Both aerobic and resistance training programs promote healthier skeletal muscle, adipose tissue, liver, and pancreatic function.18 Greater whole-body insulin sensitivity is seen immediately after exercise and persists for up to 96 hours. While a discrete bout of exercise provides substantial metabolic benefits in diabetic cohorts, maintenance of glucose control and insulin sensitivity are maximized by physiologic adaptations that only occur with weeks, months, and years of exercise training.15,33

Exercise intensity,11 volume, and frequency56 are associated with reductions in HbA1c; however, a consensus has not been reached on whether one is a better determinant than the other.

The most important consideration when recommending exercise to patients with type 2 diabetes is that the intensity and volume be optimized for the greatest metabolic benefit while avoiding injury or cardiovascular risk. In general, the risk of exercise-induced adverse events is low, even in adults with type 2 diabetes, and there is no current evidence that screening procedures beyond usual diabetes care are needed to safely prescribe exercise in asymptomatic patients in this population.18

Future clinical research in this area will provide a broader appreciation for the interactions (positive and negative) between exercise and diabetes medications, the synergy between exercise and bariatric surgery, and the potential to use exercise to reduce the health burden of diabetes complications, including nephropathy, retinopathy, neuropathy, and peripheral arterial disease.

Moreover, basic research will likely identify the detailed molecular defects that contribute to diabetes in insulin-targeted tissues. The emerging science surrounding cytokines, adipokines, myokines, and, most recently, exerkines is likely to deepen our understanding of the mechanistic links between exercise and diabetes management.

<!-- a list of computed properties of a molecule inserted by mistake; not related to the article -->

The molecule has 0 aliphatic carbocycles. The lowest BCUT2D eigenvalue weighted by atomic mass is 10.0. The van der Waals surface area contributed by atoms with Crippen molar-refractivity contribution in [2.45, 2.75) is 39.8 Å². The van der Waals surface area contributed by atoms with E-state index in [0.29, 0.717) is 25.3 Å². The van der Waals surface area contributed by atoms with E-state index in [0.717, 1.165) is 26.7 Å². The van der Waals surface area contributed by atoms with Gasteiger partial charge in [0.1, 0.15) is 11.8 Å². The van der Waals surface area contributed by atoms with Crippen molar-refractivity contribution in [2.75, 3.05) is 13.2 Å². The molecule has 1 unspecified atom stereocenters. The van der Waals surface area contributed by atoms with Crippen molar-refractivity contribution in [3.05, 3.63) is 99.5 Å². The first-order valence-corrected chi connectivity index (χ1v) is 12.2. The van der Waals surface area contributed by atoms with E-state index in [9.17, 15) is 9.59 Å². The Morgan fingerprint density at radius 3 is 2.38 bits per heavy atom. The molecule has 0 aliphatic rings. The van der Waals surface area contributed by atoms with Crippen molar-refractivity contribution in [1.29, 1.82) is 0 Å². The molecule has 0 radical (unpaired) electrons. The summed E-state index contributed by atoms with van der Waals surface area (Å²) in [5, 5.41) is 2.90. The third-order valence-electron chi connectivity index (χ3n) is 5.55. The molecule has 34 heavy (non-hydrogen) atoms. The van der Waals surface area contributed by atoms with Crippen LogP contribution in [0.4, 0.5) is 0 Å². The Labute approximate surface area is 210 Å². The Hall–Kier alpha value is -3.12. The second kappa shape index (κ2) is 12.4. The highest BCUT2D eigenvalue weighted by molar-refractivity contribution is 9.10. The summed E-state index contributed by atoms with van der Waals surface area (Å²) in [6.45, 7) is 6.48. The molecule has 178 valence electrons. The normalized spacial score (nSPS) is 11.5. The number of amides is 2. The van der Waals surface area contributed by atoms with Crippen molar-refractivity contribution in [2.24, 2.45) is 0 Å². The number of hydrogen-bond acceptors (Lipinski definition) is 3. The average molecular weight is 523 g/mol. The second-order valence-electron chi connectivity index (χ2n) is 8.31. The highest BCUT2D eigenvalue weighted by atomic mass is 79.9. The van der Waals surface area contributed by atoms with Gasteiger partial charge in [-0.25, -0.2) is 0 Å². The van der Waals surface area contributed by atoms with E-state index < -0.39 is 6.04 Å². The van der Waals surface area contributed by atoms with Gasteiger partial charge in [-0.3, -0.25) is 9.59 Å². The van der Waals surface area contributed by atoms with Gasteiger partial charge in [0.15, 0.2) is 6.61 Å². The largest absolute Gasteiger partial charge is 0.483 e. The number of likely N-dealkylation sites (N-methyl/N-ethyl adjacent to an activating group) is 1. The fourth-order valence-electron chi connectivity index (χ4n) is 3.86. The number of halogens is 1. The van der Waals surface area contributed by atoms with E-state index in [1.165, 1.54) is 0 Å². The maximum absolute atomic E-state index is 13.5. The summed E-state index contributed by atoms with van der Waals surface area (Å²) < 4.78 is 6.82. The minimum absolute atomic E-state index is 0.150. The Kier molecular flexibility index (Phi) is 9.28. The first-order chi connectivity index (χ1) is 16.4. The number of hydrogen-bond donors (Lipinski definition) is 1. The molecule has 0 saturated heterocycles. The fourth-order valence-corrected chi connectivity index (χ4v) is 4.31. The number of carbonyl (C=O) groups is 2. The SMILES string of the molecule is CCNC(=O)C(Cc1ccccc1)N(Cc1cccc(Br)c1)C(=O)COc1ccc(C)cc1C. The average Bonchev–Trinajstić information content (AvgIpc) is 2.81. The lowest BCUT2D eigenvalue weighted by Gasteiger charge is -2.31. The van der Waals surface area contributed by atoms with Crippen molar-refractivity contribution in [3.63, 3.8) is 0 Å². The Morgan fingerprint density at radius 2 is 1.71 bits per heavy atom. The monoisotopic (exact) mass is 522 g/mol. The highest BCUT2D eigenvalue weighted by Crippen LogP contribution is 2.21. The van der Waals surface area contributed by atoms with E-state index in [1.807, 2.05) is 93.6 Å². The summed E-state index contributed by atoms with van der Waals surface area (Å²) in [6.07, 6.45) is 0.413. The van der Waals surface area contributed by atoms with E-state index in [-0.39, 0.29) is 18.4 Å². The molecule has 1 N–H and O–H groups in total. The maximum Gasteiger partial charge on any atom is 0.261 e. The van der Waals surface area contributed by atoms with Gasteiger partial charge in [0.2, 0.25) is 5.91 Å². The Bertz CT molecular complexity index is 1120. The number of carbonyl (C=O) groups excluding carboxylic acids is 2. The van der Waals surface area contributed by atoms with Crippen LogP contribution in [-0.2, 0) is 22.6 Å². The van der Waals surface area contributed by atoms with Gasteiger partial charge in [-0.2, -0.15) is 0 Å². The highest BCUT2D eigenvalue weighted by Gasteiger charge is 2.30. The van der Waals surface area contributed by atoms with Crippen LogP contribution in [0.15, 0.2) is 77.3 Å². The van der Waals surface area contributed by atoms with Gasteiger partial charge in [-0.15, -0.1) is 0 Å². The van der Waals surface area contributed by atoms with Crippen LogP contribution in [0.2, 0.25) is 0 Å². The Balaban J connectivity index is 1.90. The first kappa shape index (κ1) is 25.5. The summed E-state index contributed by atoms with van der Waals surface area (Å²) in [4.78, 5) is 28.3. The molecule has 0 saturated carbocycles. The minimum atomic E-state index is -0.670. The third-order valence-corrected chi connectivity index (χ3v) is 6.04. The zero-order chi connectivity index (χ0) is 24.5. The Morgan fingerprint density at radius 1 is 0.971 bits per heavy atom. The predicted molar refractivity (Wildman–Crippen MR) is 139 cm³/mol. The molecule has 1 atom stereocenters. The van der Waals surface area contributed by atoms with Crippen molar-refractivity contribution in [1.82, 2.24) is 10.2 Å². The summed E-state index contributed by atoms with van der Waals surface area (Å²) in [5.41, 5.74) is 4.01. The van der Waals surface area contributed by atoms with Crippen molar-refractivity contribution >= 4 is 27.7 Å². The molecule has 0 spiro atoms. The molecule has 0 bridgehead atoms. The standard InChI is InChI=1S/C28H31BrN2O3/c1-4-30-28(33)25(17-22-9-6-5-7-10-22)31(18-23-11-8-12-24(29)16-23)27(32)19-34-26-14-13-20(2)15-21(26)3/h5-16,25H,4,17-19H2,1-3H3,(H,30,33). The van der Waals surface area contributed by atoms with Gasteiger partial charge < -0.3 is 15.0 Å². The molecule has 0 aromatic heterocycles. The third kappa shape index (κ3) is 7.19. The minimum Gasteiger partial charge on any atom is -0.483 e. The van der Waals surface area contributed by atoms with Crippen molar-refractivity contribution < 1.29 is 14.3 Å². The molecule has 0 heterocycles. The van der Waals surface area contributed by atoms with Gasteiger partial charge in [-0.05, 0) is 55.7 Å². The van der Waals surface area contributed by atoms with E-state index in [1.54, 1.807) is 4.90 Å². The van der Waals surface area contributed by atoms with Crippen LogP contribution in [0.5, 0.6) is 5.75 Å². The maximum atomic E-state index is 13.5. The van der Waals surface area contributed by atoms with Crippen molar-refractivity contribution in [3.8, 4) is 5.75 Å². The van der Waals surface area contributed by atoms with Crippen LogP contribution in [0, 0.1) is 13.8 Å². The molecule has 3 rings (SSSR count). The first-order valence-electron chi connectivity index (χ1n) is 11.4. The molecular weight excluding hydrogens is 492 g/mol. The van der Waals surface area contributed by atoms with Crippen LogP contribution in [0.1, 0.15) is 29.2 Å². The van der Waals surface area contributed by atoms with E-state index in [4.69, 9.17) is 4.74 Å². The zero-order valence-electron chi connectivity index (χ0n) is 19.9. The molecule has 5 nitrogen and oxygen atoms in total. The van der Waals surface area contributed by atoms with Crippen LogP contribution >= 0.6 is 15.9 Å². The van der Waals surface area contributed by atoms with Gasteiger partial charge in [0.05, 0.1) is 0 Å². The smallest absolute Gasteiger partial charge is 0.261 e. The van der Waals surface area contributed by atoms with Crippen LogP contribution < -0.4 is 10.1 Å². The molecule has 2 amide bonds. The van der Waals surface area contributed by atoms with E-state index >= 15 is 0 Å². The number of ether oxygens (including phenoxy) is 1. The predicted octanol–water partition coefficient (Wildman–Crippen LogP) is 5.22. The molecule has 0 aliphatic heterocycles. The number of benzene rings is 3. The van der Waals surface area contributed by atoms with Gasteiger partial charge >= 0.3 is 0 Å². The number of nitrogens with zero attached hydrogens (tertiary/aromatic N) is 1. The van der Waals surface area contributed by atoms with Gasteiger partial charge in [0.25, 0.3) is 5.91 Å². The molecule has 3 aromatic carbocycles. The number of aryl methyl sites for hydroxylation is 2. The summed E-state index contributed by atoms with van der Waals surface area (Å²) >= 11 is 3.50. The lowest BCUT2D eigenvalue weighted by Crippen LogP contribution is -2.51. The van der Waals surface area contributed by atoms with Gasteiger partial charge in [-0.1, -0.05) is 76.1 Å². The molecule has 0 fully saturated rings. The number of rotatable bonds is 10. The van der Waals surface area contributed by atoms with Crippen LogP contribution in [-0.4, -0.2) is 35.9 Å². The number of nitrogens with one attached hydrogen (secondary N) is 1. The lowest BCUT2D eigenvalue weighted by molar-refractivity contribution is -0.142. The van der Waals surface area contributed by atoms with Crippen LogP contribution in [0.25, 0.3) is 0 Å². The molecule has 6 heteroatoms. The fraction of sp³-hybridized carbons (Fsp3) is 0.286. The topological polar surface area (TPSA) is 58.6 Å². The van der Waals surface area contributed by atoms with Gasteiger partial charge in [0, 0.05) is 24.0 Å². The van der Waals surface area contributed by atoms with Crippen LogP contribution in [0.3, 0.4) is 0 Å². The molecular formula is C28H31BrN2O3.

Finally, although we have ample evidence that exercise is an effective, scalable, and affordable approach to prevent and manage type 2 diabetes, we still need to overcome the challenge of discovering how to make exercise sustainable for patients.


  • Exercise is often the first lifestyle recommendation made to patients newly diagnosed with type 2 diabetes.
  • Together with diet and behavior modification, exercise is central to effective lifestyle prevention and management of type 2 diabetes.
  • All exercise, whether aerobic or resistance training or a combination, facilitates improved glucose regulation.
  • In addition to the cardiovascular benefits, long-term exercise promotes healthier skeletal muscle, adipose tissue, and liver and pancreas function.
  • Exercise programs for patients with type 2 diabetes should be of sufficient intensity and volume to maximize the metabolic benefit while avoiding injury and cardiovascular risk.



Dr. Kirwan reported research grant support from NIH R01DK108089, NIH R01HD088061, NIH U34DK107917, NIH R21AR067477, and Metagenics Inc.



Jessica Sacks and Stephan Nieuwoudt reported no financial interests or relationships that pose a potential conflict of interest with this article.


Contributor Information

JOHN P. KIRWAN, Department of Pathobiology, Lerner Research Institute, Cleveland Clinic; Department of Physiology and Biophysics, Case Western Reserve University; Metabolic Translational Research Center, Endocrinology & Metabolism Institute, Cleveland Clinic, Cleveland, OH.

JESSICA SACKS, Department of Pathobiology, Lerner Research Institute, Cleveland Clinic, Department of Physiology and Biophysics, Case Western Reserve University, Cleveland, OH.

STEPHAN NIEUWOUDT, Department of Pathobiology, Lerner Research Institute, Cleveland Clinic; Department of Physiology and Biophysics, Case Western Reserve University, Cleveland, OH.